Before the start of my business as a health advocate, I was a physician assistant for the department of internal medicine. One of my responsibilities was to provide medical consultations to all patients admitted to the geriatric psychiatry unit. Many of the patients arrived at the unit experiencing significant behavior changes. Many patients displayed signs of confusion, depression, or aggression. Many of these changes started within a few days or even weeks of admission.
My role was to determine the medical reason for the patient’s behavioral changes. The purpose of the medical consultation was to determine if the changes resulted from acute delirium or were related to worsening dementia or another psychiatric condition.
Delirium is a change in mental abilities leading to confusion and reduction in awareness of your environment. The changes typically occur rapidly within hours or days. Contributing factors include infections, medications, drug or alcohol withdrawal, surgery, or metabolic disturbances such as low thyroid function or low sodium levels.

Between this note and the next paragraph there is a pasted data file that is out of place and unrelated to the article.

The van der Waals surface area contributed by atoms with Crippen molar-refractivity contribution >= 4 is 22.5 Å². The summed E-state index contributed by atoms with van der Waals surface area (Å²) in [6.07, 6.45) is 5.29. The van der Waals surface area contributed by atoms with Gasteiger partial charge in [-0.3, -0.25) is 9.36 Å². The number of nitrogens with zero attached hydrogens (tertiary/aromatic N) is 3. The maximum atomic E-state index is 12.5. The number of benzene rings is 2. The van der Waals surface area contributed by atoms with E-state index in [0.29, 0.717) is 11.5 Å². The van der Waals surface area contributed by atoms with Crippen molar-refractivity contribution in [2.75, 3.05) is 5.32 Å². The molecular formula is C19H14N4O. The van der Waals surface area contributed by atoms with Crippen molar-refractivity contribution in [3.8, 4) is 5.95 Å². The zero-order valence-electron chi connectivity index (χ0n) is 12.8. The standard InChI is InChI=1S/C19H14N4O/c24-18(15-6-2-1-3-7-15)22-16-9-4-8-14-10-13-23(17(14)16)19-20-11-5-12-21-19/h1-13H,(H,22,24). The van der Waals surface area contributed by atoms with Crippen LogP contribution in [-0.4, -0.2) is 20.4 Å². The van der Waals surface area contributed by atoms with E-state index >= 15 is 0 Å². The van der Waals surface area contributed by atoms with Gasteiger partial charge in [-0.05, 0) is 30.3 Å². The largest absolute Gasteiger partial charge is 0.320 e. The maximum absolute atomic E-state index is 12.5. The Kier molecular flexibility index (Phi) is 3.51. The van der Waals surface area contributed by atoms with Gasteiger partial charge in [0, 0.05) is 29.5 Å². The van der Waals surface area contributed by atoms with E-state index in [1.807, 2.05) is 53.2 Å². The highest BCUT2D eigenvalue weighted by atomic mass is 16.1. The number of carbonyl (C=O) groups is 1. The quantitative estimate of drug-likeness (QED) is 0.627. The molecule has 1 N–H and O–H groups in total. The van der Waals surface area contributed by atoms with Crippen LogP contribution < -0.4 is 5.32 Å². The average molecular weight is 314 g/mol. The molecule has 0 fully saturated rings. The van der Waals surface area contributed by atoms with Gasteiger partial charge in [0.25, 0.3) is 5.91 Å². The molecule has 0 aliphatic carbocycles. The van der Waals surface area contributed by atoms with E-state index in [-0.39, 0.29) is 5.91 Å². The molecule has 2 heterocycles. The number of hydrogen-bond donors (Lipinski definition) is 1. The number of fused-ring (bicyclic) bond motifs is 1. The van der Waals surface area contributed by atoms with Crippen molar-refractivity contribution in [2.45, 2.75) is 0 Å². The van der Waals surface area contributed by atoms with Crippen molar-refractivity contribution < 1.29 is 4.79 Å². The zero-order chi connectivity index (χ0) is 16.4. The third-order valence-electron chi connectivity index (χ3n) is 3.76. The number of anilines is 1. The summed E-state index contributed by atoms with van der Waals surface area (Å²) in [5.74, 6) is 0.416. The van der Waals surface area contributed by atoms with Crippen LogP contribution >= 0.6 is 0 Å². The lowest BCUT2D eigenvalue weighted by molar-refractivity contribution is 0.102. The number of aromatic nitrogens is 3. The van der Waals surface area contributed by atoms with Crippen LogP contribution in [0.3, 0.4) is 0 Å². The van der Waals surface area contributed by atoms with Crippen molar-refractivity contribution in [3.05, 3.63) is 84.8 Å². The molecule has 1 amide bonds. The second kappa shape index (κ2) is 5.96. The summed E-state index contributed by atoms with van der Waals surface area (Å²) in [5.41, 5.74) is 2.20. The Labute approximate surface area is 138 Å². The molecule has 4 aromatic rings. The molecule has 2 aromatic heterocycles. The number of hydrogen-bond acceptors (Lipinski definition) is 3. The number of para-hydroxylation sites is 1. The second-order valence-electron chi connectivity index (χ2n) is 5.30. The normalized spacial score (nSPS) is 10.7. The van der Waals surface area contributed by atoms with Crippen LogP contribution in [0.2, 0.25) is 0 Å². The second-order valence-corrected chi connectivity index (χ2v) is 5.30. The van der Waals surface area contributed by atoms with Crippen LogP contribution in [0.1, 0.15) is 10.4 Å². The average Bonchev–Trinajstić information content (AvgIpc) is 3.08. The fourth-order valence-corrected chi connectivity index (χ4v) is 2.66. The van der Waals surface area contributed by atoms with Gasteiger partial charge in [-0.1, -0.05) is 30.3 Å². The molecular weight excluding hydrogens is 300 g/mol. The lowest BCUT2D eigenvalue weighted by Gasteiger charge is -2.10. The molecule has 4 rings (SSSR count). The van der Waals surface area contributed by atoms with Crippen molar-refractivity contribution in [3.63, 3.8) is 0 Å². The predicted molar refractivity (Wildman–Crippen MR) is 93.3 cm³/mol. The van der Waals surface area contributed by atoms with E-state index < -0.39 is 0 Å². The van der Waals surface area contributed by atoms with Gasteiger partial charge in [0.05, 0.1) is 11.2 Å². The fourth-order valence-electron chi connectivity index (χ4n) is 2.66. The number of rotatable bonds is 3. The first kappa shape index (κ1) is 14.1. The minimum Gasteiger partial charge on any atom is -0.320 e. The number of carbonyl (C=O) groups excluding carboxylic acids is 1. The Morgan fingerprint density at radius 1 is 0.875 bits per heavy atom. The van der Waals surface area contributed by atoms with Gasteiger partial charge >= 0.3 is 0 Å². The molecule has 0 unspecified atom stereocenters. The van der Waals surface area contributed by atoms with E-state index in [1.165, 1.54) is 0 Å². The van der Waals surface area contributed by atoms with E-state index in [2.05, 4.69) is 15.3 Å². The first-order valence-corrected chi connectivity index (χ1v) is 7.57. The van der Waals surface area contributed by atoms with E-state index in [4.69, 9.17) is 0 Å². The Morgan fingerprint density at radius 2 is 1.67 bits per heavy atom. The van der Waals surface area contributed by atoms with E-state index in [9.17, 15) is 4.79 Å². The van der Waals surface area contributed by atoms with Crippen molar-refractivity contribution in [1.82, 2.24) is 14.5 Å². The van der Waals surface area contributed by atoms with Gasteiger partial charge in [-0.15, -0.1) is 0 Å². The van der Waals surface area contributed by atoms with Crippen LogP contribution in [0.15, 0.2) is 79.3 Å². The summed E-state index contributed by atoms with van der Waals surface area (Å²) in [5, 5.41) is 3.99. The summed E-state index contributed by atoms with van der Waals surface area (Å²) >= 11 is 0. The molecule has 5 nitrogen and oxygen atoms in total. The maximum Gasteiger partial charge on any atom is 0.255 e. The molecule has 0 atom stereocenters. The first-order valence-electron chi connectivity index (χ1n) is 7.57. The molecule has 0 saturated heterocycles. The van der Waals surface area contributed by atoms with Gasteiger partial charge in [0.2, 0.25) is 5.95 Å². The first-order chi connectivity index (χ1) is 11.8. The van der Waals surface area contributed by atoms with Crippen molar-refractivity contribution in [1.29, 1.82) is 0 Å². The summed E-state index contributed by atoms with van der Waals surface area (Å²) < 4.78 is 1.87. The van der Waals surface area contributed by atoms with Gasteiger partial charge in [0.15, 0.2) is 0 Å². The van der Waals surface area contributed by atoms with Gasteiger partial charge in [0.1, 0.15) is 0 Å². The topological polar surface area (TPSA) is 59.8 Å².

Patients with delirium may experience poor memory, disorientation to person or place, trouble speaking or remembering words, difficulty understanding speech, or inability to read or write. They may also have hallucinations, restlessness, agitation, combativeness, lethargy, and sleep disturbances. Lastly, emotional disturbances can include anxiety, depression, anger, apathy, and personality changes.
These symptoms are commonly seen in people with dementia, making it harder to determine if dementia or delirium may have caused these changes. People with dementia can also develop acute delirium.
In my role as a health advocate, I often receive calls from family members telling me that their parent’s dementia has suddenly gotten worse. Dementia does not rapidly decline. The decline is most likely caused by a medical condition or reaction to medications, resulting in acute delirium. If the cause of the patient’s delirium is found, recovery might be possible with the right treatment. However, the level of improvement is dependent upon the patient’s health and mental status before the onset of the symptoms.
Acute changes in mental status are often a sign of a worsening medical condition, requiring complete medical evaluation. Severino Health Advisors can help your family member get the care they need to determine if they have any signs of acute delirium. Call today to see how we can help.